ITEM: Albuquerque faces wellness issues in its underground aquifer: a Kirtland Air Force Base fuel spill has contaminated the city’s underground stream.
ITEM: For two centuries, Hispanic and Native American pilgrims have sought help from El Santuario de Chimayo during pilgrimages to this mountain hamlet in northern New Mexico.
ITEM: On October 5, Fr. Francis Dorff led a room full of pilgrims at the Norbertine Community of Santa Maria de la Vid in south Albuquerque on an “inner pilgrimage to the underground stream” at a Meditative Writing Retreat. This is how one of those pilgrims learned how meditative writing helps quench his thirst for self-knowledge and spiritual direction.
In our all-day pilgrimage, during which we employed meditative writing exercises to journey through the “well of ourselves” to the underground stream of communing that flows beneath every religion at interpersonal depths.
Our guide, who wrote the excellent Simply Soul Stirring: Writing as a Meditative Practice (and seven other books on living spiritually.), who is a specialist in the holistic depth psychology of Ira Progoff, and who is the Spiritual Director of Albuquerque’s Norbertine Community at 5825 Coors Blvd. ( a 900 year old Roman Catholic religious order of priests and brothers living a simple communal life), has been leading enriching one–day meditative writing retreats that guide the participants through the process of meditative writing on their path to wellness. He uses the metaphor of a pilgrimage to which the other twenty-some participants and I find useful, even some of us are not practicing Catholics.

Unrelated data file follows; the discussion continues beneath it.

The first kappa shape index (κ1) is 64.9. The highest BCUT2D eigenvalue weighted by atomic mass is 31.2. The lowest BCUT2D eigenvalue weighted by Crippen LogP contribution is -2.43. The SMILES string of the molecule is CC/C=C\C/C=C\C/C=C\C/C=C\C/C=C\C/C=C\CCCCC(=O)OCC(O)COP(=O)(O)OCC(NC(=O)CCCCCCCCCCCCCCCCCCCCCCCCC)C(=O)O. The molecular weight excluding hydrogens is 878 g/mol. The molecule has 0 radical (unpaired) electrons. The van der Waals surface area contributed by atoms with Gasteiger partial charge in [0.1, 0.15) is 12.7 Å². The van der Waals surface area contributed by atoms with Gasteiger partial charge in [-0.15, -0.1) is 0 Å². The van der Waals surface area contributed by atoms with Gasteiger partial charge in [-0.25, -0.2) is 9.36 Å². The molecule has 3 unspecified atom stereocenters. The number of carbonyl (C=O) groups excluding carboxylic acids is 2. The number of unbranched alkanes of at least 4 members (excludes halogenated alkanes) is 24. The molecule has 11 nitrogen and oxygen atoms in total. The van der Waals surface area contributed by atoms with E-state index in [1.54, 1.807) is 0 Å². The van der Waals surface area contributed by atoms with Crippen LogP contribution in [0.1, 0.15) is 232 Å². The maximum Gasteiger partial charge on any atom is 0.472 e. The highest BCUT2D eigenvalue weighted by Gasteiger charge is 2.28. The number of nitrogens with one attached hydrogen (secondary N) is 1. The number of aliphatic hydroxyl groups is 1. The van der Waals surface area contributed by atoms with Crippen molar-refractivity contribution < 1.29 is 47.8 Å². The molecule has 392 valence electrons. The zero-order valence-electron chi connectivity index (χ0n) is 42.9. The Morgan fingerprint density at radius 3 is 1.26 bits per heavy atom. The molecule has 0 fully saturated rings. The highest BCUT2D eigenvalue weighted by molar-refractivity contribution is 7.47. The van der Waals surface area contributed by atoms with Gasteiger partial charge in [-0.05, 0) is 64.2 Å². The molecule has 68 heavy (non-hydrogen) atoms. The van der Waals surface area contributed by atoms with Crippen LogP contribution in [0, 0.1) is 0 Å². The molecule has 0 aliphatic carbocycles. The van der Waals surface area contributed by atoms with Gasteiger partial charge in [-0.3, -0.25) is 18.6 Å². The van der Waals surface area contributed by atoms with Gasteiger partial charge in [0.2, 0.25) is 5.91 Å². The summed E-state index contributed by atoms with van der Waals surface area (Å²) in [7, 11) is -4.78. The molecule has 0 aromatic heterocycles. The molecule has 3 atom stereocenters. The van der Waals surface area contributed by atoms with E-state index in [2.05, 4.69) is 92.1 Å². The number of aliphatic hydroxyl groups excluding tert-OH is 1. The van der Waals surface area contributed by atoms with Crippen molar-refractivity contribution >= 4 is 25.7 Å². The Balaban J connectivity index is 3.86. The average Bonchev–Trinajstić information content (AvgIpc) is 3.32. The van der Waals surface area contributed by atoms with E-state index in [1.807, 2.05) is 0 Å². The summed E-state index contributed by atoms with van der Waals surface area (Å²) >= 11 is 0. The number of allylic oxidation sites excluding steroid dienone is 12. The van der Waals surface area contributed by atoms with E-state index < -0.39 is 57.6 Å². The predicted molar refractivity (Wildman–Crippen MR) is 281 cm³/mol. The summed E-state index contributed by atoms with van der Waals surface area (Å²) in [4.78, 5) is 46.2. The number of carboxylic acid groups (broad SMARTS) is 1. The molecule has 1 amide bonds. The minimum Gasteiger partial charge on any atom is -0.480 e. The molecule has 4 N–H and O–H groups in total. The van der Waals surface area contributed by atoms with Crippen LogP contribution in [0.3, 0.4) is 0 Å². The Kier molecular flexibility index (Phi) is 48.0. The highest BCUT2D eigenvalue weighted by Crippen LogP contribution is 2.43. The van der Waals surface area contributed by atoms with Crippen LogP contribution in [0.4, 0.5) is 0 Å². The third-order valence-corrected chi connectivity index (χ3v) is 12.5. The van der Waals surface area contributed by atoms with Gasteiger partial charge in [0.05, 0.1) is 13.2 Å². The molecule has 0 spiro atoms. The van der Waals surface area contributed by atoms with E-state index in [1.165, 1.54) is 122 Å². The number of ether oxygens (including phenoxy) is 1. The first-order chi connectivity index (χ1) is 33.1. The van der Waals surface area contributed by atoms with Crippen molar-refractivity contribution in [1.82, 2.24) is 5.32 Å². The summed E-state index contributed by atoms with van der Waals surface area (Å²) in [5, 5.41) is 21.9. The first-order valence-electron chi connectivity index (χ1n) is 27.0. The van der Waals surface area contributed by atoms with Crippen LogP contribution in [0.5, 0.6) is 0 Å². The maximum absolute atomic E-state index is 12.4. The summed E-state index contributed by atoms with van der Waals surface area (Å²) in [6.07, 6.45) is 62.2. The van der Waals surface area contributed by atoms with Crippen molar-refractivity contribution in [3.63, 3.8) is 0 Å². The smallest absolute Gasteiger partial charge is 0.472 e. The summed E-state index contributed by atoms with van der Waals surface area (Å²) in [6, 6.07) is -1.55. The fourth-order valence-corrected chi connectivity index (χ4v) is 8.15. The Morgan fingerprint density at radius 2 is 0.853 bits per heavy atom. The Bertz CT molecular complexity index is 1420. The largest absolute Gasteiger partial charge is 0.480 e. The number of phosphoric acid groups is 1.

Pilgrimages are defined as “long journeys, particularly a journey to some place deemed sacred and venerable, in order to pay devotion to the relics of some deceased saint,” are perhaps the most powerful rituals performed by religious members of many religions, including the Catholics, Incas, Buddhists, Muslims, and Mayans,. Most religions prescribe a pilgrimage of some sort, and pilgrims often return from their sacred journey with a new sense of self, a reaffirmed religious identity, a new outlook on society, and a strong social solidarity with others of the same faith. In addition, pilgrimage carries pilgrims into the holy land, where, in the past, prophets received revelations from God and performed miracles, and/or where important religious figures performed unequaled acts of piety.
This was one of monthly retreats (the writer’s third) using meditative writing practice and the theme “Celebrating the Prophetic Vision of Vatican II” that pays homage to recent changes in the Catholic Church. Pope Francis, a Jesuit, a Latino, and, and a pastor, has expressed his preference for Vatican II’s image of the church as the people of God, as will as a more expansive, extroverted church that must be “the home of all, not a small chapel that can hold only a small group of selected people.”